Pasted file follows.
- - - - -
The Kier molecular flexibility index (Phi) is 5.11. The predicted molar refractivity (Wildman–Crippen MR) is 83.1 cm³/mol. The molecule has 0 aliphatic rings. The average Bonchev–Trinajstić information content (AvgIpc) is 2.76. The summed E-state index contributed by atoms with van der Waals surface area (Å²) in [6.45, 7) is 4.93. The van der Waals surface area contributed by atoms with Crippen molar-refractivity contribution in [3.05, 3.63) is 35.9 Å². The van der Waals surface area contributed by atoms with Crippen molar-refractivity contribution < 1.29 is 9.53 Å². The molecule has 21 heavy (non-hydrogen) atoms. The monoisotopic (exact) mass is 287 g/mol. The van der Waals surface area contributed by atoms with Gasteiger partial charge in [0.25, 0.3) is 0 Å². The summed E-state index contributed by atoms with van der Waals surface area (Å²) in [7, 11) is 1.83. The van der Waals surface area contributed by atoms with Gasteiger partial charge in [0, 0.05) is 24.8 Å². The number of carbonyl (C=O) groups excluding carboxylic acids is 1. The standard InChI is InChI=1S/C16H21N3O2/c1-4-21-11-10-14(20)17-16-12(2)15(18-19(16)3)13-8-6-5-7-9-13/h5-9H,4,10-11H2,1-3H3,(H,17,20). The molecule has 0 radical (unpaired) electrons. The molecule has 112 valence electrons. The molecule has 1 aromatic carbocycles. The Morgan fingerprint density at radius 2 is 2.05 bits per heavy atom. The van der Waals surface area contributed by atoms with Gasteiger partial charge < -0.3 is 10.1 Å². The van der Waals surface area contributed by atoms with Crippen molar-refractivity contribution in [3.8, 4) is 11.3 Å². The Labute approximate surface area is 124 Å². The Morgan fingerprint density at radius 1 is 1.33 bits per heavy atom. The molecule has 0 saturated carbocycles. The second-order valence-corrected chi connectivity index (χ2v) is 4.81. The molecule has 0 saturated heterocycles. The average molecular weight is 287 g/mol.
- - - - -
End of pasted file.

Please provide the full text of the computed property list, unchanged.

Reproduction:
The Kier molecular flexibility index (Phi) is 5.11. The predicted molar refractivity (Wildman–Crippen MR) is 83.1 cm³/mol. The molecule has 0 aliphatic rings. The average Bonchev–Trinajstić information content (AvgIpc) is 2.76. The summed E-state index contributed by atoms with van der Waals surface area (Å²) in [6.45, 7) is 4.93. The van der Waals surface area contributed by atoms with Crippen molar-refractivity contribution in [3.05, 3.63) is 35.9 Å². The van der Waals surface area contributed by atoms with Crippen molar-refractivity contribution < 1.29 is 9.53 Å². The molecule has 21 heavy (non-hydrogen) atoms. The monoisotopic (exact) mass is 287 g/mol. The van der Waals surface area contributed by atoms with Gasteiger partial charge in [0.25, 0.3) is 0 Å². The summed E-state index contributed by atoms with van der Waals surface area (Å²) in [7, 11) is 1.83. The van der Waals surface area contributed by atoms with Gasteiger partial charge in [0, 0.05) is 24.8 Å². The number of carbonyl (C=O) groups excluding carboxylic acids is 1. The standard InChI is InChI=1S/C16H21N3O2/c1-4-21-11-10-14(20)17-16-12(2)15(18-19(16)3)13-8-6-5-7-9-13/h5-9H,4,10-11H2,1-3H3,(H,17,20). The molecule has 0 radical (unpaired) electrons. The molecule has 112 valence electrons. The molecule has 1 aromatic carbocycles. The Morgan fingerprint density at radius 2 is 2.05 bits per heavy atom. The van der Waals surface area contributed by atoms with Gasteiger partial charge < -0.3 is 10.1 Å². The van der Waals surface area contributed by atoms with Crippen molar-refractivity contribution in [3.8, 4) is 11.3 Å². The Labute approximate surface area is 124 Å². The Morgan fingerprint density at radius 1 is 1.33 bits per heavy atom. The molecule has 0 saturated carbocycles. The second-order valence-corrected chi connectivity index (χ2v) is 4.81. The molecule has 0 saturated heterocycles. The average molecular weight is 287 g/mol.